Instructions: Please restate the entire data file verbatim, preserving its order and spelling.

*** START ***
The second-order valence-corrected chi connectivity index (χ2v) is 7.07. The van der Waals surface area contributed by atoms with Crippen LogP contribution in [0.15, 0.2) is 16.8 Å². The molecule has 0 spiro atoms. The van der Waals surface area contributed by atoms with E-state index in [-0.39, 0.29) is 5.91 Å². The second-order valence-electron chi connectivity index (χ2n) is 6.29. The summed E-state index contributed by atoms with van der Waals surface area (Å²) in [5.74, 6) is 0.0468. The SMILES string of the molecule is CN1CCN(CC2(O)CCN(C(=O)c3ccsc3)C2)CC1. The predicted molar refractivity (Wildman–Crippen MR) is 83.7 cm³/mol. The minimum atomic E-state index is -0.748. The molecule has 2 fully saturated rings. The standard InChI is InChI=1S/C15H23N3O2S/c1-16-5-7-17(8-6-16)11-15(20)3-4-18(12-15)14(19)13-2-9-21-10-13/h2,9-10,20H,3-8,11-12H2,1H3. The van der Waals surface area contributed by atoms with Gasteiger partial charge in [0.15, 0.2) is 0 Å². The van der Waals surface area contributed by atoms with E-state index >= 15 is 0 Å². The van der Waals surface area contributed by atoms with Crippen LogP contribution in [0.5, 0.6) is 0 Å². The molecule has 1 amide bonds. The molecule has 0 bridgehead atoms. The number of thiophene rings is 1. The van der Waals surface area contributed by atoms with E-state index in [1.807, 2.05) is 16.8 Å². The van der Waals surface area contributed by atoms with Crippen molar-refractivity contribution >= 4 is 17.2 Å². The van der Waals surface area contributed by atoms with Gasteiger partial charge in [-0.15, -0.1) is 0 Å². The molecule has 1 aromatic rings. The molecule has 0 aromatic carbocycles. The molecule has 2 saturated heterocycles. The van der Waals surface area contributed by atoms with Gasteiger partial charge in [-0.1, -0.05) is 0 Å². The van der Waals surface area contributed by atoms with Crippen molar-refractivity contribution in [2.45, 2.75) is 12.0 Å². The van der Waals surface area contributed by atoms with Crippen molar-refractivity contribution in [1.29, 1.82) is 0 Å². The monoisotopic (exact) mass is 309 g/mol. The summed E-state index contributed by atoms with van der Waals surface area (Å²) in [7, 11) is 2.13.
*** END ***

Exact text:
The second-order valence-corrected chi connectivity index (χ2v) is 7.07. The van der Waals surface area contributed by atoms with Crippen LogP contribution in [0.15, 0.2) is 16.8 Å². The molecule has 0 spiro atoms. The van der Waals surface area contributed by atoms with E-state index in [-0.39, 0.29) is 5.91 Å². The second-order valence-electron chi connectivity index (χ2n) is 6.29. The summed E-state index contributed by atoms with van der Waals surface area (Å²) in [5.74, 6) is 0.0468. The SMILES string of the molecule is CN1CCN(CC2(O)CCN(C(=O)c3ccsc3)C2)CC1. The predicted molar refractivity (Wildman–Crippen MR) is 83.7 cm³/mol. The minimum atomic E-state index is -0.748. The molecule has 2 fully saturated rings. The standard InChI is InChI=1S/C15H23N3O2S/c1-16-5-7-17(8-6-16)11-15(20)3-4-18(12-15)14(19)13-2-9-21-10-13/h2,9-10,20H,3-8,11-12H2,1H3. The van der Waals surface area contributed by atoms with Gasteiger partial charge in [0.15, 0.2) is 0 Å². The van der Waals surface area contributed by atoms with E-state index >= 15 is 0 Å². The van der Waals surface area contributed by atoms with Crippen LogP contribution in [0.5, 0.6) is 0 Å². The molecule has 1 amide bonds. The molecule has 0 bridgehead atoms. The number of thiophene rings is 1. The van der Waals surface area contributed by atoms with E-state index in [1.807, 2.05) is 16.8 Å². The van der Waals surface area contributed by atoms with Crippen molar-refractivity contribution >= 4 is 17.2 Å². The van der Waals surface area contributed by atoms with Gasteiger partial charge in [-0.15, -0.1) is 0 Å². The molecule has 1 aromatic rings. The molecule has 0 aromatic carbocycles. The molecule has 2 saturated heterocycles. The van der Waals surface area contributed by atoms with Gasteiger partial charge in [-0.1, -0.05) is 0 Å². The van der Waals surface area contributed by atoms with Crippen molar-refractivity contribution in [2.45, 2.75) is 12.0 Å². The van der Waals surface area contributed by atoms with Crippen molar-refractivity contribution in [1.29, 1.82) is 0 Å². The monoisotopic (exact) mass is 309 g/mol. The summed E-state index contributed by atoms with van der Waals surface area (Å²) in [7, 11) is 2.13.